For me, the conference was a mixture of feeling empowered and refreshed, and on the flip side, feeling a little bit angry and frustrated. On the one hand, there were these great organic conversations going on, the empowerment of being in what really felt like a safe space (so safe that yoga and naked sauna-ing were involved!), and fabulous speakers that made me feel like I could achieve a lot more than what I’m doing right now. Women like Gloria Steinem, Isabel Allende, Helen Thomas, Lateefah Simon, Jensine Larsen (etc., etc., etc.) are a great inspiration, even if some of the younger activists make me feel downright lazy! On the other hand, there were some negative aspects to the conference.
There was a lot of emphasis on nurturing, caring, embracing the “feminine” instead of only focusing on power and aggression. I have an instinctive clench-up reaction to that. Part of it is a psychological struggle that I’m going through personally and won’t get into at the moment, but another part is that this masculine/feminine dichotomy is so frustrating. I felt that a lot of women, especially older women, were saying things like embrace your feminine side, we’re learning these values to pass on to our children, let’s think about our husbands and men in our lives, etc. In other words, there was a fairly heteronormative, dichotomous gender-based structure to this whole thing. Lesbians and transgendered people were mentioned from time to time, but I think that there was a deeper structural issue at play. I noticed it in the insistence on labeling everyone’s “two sides” masculine and feminine in our intergenerational discussion, even when a woman was trying to say that these things don’t really have to do with gender. Why do we always have to think in twos?
Hopefully our generation is moving in the right direction on this, though, and I think we are. Overall, it was a great experience–inspiring, thought-provoking, and challenging. I hope I’ll have the opportunity to attend more events like this in the future.
Liveblogging from the omega institute women and power conference!
Friday, September 11
10:27 pm: met some fabulous women today! Omega has great food. Gloria Steinem made some really good points about intergenerational feminist connecting.
Saturday, September 12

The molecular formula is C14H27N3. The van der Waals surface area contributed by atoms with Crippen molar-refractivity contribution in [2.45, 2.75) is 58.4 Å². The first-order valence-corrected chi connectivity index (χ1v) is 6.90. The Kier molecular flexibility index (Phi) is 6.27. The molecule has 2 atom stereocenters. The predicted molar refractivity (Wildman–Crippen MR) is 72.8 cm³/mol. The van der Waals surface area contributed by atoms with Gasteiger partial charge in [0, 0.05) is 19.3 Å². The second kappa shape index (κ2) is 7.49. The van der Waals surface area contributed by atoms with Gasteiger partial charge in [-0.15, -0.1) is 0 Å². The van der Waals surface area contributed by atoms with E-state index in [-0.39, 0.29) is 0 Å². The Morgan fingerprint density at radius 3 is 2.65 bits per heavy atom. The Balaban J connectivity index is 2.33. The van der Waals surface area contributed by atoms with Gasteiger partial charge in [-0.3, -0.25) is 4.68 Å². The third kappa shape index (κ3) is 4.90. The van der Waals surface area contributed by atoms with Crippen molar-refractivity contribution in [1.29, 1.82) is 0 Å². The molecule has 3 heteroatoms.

9:20 am: Sakena Yacobi is speaking on her experiences as a women’s rights and women’s health activist in Afghanistan. She does amazing work under daily risk to her life. I don’t think I understood the trauma of living through conflict until I heard her describe how families are hurt by the lack of trust and communication that comes from trying to protect oneself. Her solution–education–really speaks to me.
9:45 am: Yacobi is doing something really innovative with her women’s learning centers–supplementing core academics with topics like health education, ethics, etc. They also give women contraceptives, sexuality education, and Koran-based education on how to say no to violence and rape. We could learn from her.
10:16 am: Panel of young women both inspiring and humbling. Jensine Larsen started World Pulse magazine as a shy 28 year old with no publishing experience. Her magazine and website are creating amazing connections between women struggling and suceesing all over the world. I think we forget how much of a lifeline Internet forums can be for women who have few other ways to connect.
11:17 am: Kick ass talk from Lateefah Simon earlier. Fascinating panel now addressing issues such as confronting fear in activism, body confidence, and organizations to watch. Check out my tweets at peachy_penumbra and all the news from the conference at #womenpower.
11:47 am: Loung Ung doing a great intro for Isabel Allende. I’ve been thinking from all these women’s stories how great it’d be to have a mentor. Rather than feeling big and empowered, I feel very small. Lots of confusing emotions this weekend–should I feel angry, closed off? This morning at yoga I prayed to be full of love, and I find that I need that, but also the strength to ask for support, as so many brave young women have here.
2:27 pm: Isabel Allende was unsurprisingly inspiring. Our table got into some critical discussion of how we organize the world along gender lines at the cross generational lunch. I felt like we didn’t make a lot of progress, but it was interesting. Also talked a lot about technology and how we relate. Now listening to sports panel, Feministing blogging workshop next.
12:53 am: Sitting on a bench outside the cafe after a long night. Feministing editors had some good tips on blog promotion, safety, and content generation. Sarah Jones and Natalie Merchant both fabulous. Finally, look for an exciting blog related update in a week or so!
Sunday, September 13
10:45 am: Young feminist presentation this morning. I think Courtney & Charreah did a pretty good job of summarizing young feminism, but I would have liked for them to list more topics of interest for our generation. Now Helen Thomas is coming onstage.
Note: There was one last update from the bus at 7 pm but my iPod went screwy so suffice it to say the moderator sucked, but Helen Thomas was pretty badass, as were the other women journalists on the panel.